I would like to share my experience with Shetland’s mental health department in the hope that something can be changed so that other people do not have to go through the gruelling experience of trying to get help and being rejected.
Having been abused repeatedly in London by a group of high profile paedophiles as a child, I was left with life long mental health issues.
Hard work and a determination to survive and gain back my shattered life has only been possible with the help of some very caring and dedicated people.
The Shetland group supporting survivors of sexual abuse was my primary help along with a dedicated CPN (community psychiatric nurse). That CPN spent time and money furthering training in order to support myself and others whose lives had been shattered by trauma.
The mental health department in Shetland helped fund that training aiming to set up a trauma centre, a goal that was never achieved.
The experiences of my past led to a condition where my mind had developed in a fragmented way. I grew to be a high achiever who was multi skilled, but anything that came into my life and triggered parts of my brain to relive the experiences resulted in me dissociating and unable to function in everyday life.
What a waste. Yes, years of my life destroyed.
The therapy I received from the psychological therapist in Shetland began to enable me to discover what it is like to live and to function.
Then all was shattered last year when the newly appointed psychiatrist told myself and many others like me that there was no psychological service in Shetland and I was to be put on an unmet needs list.
I am lucky that my medication was not cut, I know others who have had their medication and support cut because they do not fall into the category of ‘clinical mental illness’.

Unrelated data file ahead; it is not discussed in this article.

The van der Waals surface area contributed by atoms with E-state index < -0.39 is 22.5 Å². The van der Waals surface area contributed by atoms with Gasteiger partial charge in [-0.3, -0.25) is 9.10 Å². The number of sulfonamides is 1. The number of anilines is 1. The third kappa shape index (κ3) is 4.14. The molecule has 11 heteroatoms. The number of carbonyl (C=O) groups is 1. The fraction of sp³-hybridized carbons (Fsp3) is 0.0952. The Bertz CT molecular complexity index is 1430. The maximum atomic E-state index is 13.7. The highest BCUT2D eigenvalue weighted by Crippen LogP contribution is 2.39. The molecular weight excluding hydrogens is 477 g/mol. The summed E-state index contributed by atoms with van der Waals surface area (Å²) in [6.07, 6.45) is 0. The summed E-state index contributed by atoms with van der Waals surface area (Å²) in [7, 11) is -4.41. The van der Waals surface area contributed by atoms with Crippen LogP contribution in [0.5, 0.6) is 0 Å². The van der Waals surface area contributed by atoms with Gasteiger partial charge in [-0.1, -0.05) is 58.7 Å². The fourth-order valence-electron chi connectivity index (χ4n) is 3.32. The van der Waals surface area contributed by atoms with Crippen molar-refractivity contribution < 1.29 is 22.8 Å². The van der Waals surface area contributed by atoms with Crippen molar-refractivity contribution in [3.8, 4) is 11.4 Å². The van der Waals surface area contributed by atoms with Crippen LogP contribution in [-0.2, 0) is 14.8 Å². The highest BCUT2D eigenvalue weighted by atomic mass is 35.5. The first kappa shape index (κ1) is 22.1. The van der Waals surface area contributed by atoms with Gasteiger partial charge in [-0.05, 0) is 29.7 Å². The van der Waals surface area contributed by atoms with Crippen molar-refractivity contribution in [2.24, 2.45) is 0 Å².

I have had several psychiatric evaluations and assessments. One instigated by the metropolitan police during the case in London concerning my childhood experiences, another two hour assessment by a psychiatrist brought to Shetland for the purpose of deciding what therapy would be best to continue the work I was doing when my therapist left to retire.
Both assessments recommended long term therapy for the safety and well being of my mental health.
I do not choose to be a mental health patient, I want to be someone who can live my life to the full and be a caring member of my Shetland community.
Therapy enabled me to begin to do this, giving me a structure to deal with the inevitable disabling triggers from the past in a safe space.
Until 2009, when this therapy began, I had many, many suicide attempts, none since that date.
I have now had to pay privately for therapy, despite struggling with debt, because it is the only way I can continue to survive and also do some work as a disabled person in the supported persons category of ESA (employment and support allowance).
Many of those who have lost their support from Shetland mental health are unable to do this because of the severe deterioration of their well being as services are brutally and radically cut.
I did this last year and endured several lengthy and gruelling meetings around a table with several people present. I was promised a number of possible support plans.
I had to re iterate what happened to me in London, speak yet again about what happens to me when I do not have support, examine the negative aspects of life without support, in these meetings.
Such exposure and intense situations led to further vulnerability and ultimately in being told that there is no appropriate support for victims of trauma in Shetland.
This could be any trauma deemed as having a psychological impact: war trauma, car accident, victims of violent crime, domestic violence…….
Not all mental illness fits into the tick boxes on a psychiatrist’s white sheet of paper. Human beings are creative souls and those who have been damaged by severe trauma surely have the right to be supported by the NHS.
People with physical illness deserve treatment; what an outrage it would be if they were all told that services were being cut and their ongoing treatment was to be terminated, yet that is no different to the abrupt termination of treatment for mental health patients with psychological needs in Shetland.
I cannot trust the mental health service in Shetland so I will continue to live with debts and find the therapy that I need to survive.
What will happen to those who cannot do this?